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"More from Less" response to criticism thread, part 1:
@Jasonhickel recently posted a thread refuting the claims I make in my book “More from Less.” So, time to respond.
The main reason to respond here is to discuss the research Hickel and others rely on to state, repeatedly, that we humans are taking too much from the earth year after year.
In his 1st tweet, Hickel does a great job of stating my central claim: “McAfee argues that we can have indefinite GDP growth while *reducing* our ecological impact.” This is correct, and “can” is the right verb. I don’t say that we WILL, only that we CAN
This, though, is the end of Hickel’s willingness or ability to accurately represent my work. He shows a single graph from the book - of US metals use over time - and says that “McAfee's claims about dematerialization hinge on this graph.”
No. My claims rest on a much wider base of evidence, collected from a variety of sources: USGS, USDA, EIA, etc. Here are graphs from the book:
And here are a couple excerpts from “More from Less” (and a couple notes).
My claims hinge on the totality of evidence about US resource consumption, not on a single graph as Hickel says.
It’s tough to know how to respond to such a thin attack. It might be best not to respond at all; “don’t feed the trolls” is excellent advice. But it’s tough to see your work get misrepresented and remain silent.
Also, this criticism gives me a chance to explain why I didn’t include some apparently relevant research in “More from Less.”
The heart of Hickel’s critique is that I ignore a body of research on global material consumption and dematerialization. And this is true. I do not discuss this work in “More from Less.” Why? Four main reasons.
First, it looks at a fundamentally different question: not “How many tons of [resource x] did the US use in [year]?” but instead “How many total tons of material flowing around the world are associated with the US economy in [year]?”
Why do I like the former question better than the latter? Because I think it tells us more. If the US starts to use less copper, for example, the number of tons of copper ore needed to support US consumption will almost surely go down, as will associated harms.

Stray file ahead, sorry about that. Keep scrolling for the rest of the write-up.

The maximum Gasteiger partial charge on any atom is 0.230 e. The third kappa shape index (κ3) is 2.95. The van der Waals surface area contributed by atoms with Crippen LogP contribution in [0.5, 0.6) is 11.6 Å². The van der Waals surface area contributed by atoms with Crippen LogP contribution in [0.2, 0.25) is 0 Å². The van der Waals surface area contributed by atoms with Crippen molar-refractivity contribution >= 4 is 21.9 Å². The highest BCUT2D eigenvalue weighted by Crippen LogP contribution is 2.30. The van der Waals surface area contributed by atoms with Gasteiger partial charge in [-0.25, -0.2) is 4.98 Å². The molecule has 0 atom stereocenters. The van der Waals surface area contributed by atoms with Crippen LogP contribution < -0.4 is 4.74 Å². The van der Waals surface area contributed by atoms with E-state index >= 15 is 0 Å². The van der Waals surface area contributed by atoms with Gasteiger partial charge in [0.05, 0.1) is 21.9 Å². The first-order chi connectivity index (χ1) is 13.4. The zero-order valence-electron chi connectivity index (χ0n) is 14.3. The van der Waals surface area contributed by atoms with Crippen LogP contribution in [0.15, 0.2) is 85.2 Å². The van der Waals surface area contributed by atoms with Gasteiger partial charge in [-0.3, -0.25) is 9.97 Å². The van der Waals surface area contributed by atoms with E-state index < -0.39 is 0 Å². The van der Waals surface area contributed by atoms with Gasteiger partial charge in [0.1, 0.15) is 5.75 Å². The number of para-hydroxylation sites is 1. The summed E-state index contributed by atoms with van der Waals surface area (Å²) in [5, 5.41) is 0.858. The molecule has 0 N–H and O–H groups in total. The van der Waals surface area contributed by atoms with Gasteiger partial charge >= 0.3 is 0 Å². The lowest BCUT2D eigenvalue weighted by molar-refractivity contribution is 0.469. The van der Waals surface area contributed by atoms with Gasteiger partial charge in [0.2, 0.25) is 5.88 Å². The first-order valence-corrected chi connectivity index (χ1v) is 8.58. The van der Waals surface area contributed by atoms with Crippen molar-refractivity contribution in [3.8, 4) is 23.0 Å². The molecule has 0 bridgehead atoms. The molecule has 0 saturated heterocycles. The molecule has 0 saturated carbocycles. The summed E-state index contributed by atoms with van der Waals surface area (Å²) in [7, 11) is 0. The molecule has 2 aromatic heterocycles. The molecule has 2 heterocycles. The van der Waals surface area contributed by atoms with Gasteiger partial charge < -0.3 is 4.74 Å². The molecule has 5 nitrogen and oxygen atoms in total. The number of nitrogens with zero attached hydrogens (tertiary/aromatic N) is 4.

Consumption of final materials (e.g. metals instead of ores), in short, is a leading indicator of our planetary footprint. We learn a lot from tracking this consumption, and so should track it as directly as possible.
The second reason I ignore the “material footprint” (MF) work is that it doesn’t actually track the flows of materials around the world. Instead, it models them. Here’s the relevant text from the 2015 PNAS article Hickel cites:
The MF work is an opaque mix of measurements and assumptions layered on top of them, described by its authors as a “calculation framework.” How accurate are these calculations? I don't know. The paper doesn't show calibrations.
But there are reasons to doubt the accuracy of the MF calculations. It’s hard for me to see how the mat’l footprint of the US could be going UP when its consumption of most resources is going DOWN (again, according to the USGS, USDA, EIA, etc).
When there’s a pretty deep disconnect between a model and a diverse set of real-world tallies, I pay more attention to the tallies. Others apparently don’t.
The third reason I ignore the MF work is that it often lumps all materials together to calculate the total resource tonnage associated with a country. In other words, a ton of sand is the same as a ton of copper ore or wheat or trees or cattle.
This is an odd choice, to say the least. The environmental impact -- energy use, pollution, habitat disruption, etc. - of producing different materials varies a HUGE amount, but this variation is largely lost in the published MF work, where a ton is a ton is a ton.
I can’t see a good justification for doing this. Average impact by ton varies widely, yet over and over again, we only see total tons highlighted (just look at the graphs Hickel includes in his thread).
One of the graphs Hickel includes in his thread contains a red line at the “sustainable level” of total consumption. This notion of global maximum tonnage is my final — and most important — reason for not including the MF work in “More from Less.”
Hickel frequently cites 50 billion tonnes of resources as the global sustainable maximum, based on a “sophisticated computer model” published in 2015. And we’ve already blown past this limit!
We’re at more than 80 billion tonnes now, so this is a planetary emergency, right? Well, no. As discussed, that big number doesn’t directly tell us ANYTHING about pollution, atmospheric CO2, deforestation, species loss, or other important things.
We can measure and monitor such harms directly, and we do (the invaluable Our World in Data is a great repository of these measures). There’s no need to use tonnage as a proxy for them.
But still, 80 billion tonnes is a LOT, isn’t it? Especially on a finite planet?
Nope. On a planetary scale, it’s a trivial amount.
The upper continental crust of the Earth weighs about 7*10^21 kg. 80 billion tonnes is 8*10^13 kg. So we’re consuming ~0.000001% of the planet under our feet annually. That’s… not scary at all. (gotta finish this in a new thread)
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